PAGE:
Neil MacGillivray weighs up the tax charges on various retirement vehicles.
There is no doubt that enabling a scheme member to take benefits on or after age 75 provides a greater degree of flexibility in terms of retirement planning. Increasing the choices available as to how pension benefits are taken, particularly at a time when the prospect is that annuity rates will remain low, has to be seen as a positive move.
The major downside however is a 55% recovery charge on death of the member on lump sum payments made out of all crystallised funds and un-crystallised funds for members aged 75 or over, is seen by some as excessive. However, is a tax charge of 55% really that unpalatable?We are seeing two distinct courses of action being considered.
Firstly, members who are at retirement age are looking at ways of stripping out as much income from their pension funds during their life where it will be taxed at a lower rate of income tax. For those who will be basic rate taxpayers at the time and will spend the income this is probably the correct course of action. But, if the income they take is going to be taxed at 40% and not spent then it could well be the wrong choice and eventually lead to an overall higher tax charge.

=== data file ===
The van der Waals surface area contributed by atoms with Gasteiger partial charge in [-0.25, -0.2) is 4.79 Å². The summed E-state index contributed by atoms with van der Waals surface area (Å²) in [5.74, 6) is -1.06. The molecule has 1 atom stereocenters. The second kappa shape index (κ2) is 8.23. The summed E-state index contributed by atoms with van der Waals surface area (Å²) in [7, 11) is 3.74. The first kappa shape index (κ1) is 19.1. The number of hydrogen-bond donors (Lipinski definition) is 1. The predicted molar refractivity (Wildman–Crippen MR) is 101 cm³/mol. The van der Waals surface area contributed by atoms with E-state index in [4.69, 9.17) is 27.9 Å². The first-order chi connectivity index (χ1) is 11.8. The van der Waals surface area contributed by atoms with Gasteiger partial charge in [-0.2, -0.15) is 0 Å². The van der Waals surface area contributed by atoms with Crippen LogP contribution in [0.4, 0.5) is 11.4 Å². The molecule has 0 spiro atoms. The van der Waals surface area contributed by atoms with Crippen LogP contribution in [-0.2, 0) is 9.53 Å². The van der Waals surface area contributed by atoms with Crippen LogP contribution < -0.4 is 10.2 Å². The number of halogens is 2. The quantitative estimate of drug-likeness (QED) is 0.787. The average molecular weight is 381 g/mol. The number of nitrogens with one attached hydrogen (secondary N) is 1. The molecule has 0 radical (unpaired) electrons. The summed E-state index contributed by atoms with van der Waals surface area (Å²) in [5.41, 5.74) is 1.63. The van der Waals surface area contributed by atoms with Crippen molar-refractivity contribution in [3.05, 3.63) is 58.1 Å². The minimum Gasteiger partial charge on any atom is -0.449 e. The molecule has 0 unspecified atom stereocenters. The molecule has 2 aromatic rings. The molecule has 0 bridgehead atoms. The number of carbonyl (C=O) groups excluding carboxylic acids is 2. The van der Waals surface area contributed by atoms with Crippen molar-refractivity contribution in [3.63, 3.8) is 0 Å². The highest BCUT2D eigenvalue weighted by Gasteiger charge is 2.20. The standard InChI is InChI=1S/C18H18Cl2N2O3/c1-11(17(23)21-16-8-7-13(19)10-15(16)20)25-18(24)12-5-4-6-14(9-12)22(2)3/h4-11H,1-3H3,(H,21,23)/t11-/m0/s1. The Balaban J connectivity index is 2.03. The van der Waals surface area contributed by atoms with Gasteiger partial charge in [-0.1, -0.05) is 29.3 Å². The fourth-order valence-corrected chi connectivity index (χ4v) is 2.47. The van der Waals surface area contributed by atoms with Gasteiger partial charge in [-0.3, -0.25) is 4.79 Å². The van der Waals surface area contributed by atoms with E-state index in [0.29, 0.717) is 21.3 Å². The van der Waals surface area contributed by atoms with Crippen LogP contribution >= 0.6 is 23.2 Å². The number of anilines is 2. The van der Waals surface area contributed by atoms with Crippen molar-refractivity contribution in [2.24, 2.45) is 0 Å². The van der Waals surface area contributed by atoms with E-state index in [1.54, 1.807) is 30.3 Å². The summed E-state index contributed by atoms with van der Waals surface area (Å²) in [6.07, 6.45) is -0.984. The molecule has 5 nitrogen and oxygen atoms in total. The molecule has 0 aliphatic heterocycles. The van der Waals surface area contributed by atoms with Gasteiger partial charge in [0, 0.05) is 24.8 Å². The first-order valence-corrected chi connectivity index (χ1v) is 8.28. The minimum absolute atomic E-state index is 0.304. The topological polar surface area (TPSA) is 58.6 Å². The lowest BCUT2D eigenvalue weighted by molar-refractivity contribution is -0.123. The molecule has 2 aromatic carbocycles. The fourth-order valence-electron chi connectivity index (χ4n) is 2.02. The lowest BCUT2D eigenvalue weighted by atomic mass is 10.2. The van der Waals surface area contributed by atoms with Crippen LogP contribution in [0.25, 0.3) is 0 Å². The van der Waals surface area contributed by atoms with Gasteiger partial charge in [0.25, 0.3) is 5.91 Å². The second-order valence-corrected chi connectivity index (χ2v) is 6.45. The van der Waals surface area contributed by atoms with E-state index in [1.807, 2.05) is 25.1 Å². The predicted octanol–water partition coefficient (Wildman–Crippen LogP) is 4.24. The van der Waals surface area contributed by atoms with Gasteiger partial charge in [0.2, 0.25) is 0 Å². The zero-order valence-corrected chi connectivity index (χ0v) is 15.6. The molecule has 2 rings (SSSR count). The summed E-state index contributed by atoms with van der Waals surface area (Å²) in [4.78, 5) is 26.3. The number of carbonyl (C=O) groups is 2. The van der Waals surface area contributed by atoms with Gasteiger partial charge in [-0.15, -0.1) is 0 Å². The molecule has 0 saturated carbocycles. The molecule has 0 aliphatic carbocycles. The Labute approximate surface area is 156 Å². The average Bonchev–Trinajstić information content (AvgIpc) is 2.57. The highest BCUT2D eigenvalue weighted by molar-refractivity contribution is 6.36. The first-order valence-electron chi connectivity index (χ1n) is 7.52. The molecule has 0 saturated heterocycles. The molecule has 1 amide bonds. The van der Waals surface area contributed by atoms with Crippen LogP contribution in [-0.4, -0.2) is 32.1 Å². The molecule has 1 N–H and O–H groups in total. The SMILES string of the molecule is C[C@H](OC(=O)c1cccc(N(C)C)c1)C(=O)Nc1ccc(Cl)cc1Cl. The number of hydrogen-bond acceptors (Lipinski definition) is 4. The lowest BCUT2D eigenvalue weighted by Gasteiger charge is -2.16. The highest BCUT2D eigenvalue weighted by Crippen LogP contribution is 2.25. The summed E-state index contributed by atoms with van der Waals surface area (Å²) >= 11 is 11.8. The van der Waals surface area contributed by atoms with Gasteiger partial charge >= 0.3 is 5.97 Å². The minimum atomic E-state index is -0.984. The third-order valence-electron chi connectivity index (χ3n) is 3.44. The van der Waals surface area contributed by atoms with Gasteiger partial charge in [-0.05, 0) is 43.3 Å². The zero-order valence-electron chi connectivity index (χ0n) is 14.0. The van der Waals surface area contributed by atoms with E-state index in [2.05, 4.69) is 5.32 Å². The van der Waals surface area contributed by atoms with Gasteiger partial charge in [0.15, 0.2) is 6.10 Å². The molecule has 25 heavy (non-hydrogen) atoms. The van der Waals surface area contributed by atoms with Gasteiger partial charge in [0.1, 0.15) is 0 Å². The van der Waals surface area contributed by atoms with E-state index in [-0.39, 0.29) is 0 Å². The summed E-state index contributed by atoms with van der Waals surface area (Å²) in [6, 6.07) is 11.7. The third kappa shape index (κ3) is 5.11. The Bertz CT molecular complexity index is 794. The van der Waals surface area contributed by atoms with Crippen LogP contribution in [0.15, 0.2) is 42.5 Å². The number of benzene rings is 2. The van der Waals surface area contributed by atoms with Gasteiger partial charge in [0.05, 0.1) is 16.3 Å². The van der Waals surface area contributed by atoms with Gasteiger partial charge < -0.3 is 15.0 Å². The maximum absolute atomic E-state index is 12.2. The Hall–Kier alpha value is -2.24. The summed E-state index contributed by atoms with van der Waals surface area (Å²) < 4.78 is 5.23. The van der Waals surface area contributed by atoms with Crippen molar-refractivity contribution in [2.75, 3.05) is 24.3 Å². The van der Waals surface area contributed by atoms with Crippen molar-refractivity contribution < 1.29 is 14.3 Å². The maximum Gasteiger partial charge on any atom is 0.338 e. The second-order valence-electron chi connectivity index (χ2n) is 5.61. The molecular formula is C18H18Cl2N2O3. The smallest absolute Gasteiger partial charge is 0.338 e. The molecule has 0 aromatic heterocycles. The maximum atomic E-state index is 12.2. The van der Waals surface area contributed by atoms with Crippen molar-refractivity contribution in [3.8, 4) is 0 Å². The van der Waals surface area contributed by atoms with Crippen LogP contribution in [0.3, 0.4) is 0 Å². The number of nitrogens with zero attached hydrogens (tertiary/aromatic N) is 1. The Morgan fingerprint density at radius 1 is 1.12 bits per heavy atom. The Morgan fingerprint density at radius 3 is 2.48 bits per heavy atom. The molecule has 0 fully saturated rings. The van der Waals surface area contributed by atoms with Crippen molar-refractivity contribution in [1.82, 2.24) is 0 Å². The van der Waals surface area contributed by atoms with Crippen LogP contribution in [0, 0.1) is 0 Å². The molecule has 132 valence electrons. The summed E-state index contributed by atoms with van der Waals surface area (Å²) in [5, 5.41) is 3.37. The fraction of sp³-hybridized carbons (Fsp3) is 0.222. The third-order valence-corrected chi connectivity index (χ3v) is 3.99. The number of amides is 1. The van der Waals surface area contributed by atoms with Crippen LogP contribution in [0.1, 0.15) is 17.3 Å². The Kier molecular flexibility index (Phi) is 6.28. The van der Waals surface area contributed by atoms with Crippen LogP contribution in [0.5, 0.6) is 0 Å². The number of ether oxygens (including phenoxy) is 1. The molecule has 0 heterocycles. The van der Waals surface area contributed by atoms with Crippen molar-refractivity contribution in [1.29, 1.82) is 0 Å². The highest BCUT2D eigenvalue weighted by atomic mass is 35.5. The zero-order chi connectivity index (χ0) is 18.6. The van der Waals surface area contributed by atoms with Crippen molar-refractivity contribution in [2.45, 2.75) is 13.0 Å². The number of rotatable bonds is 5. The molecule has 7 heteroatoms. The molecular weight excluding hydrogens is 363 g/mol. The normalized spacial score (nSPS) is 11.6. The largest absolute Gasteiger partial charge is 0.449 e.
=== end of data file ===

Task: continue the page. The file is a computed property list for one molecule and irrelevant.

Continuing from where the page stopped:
In addition the cost of securing the minimum income requirement (MIR) of £20,000 per annum may be regarded as too high a price to pay to gain access to flexible drawdown. For example, a male aged 65 looking at a single life, level annuity of £15,000 per annum, with no guarantee, to supplement his state pension to achieve the MIR, would have to pay a sum in the region of £250,000* to secure such an income.
Secondly, many members are questioning the actual value of continuing to invest in pensions compared to other tax wrappers such as ISAs and offshore bonds where there are no restrictions in gaining access to the funds invested. Though these should still be fully considered, it is important before making any decisions to look at all the potential tax ramifications. The need for members to seek professional advice and to consider all the potential taxes payable over their life as well as their actual income requirements may lead them to re-evaluate their initial view of what is best.
If we consider the tax implications of a fixed amount being invested annually over a 20 year period in a bank account, ISA, offshore bond and personal pension, the final value of the net funds after all taxation could yield surprising results. The following examples are somewhat basic, and do not consider charges, but their aim is to demonstrate in principle the impact of all taxation on investments over the life of an investor.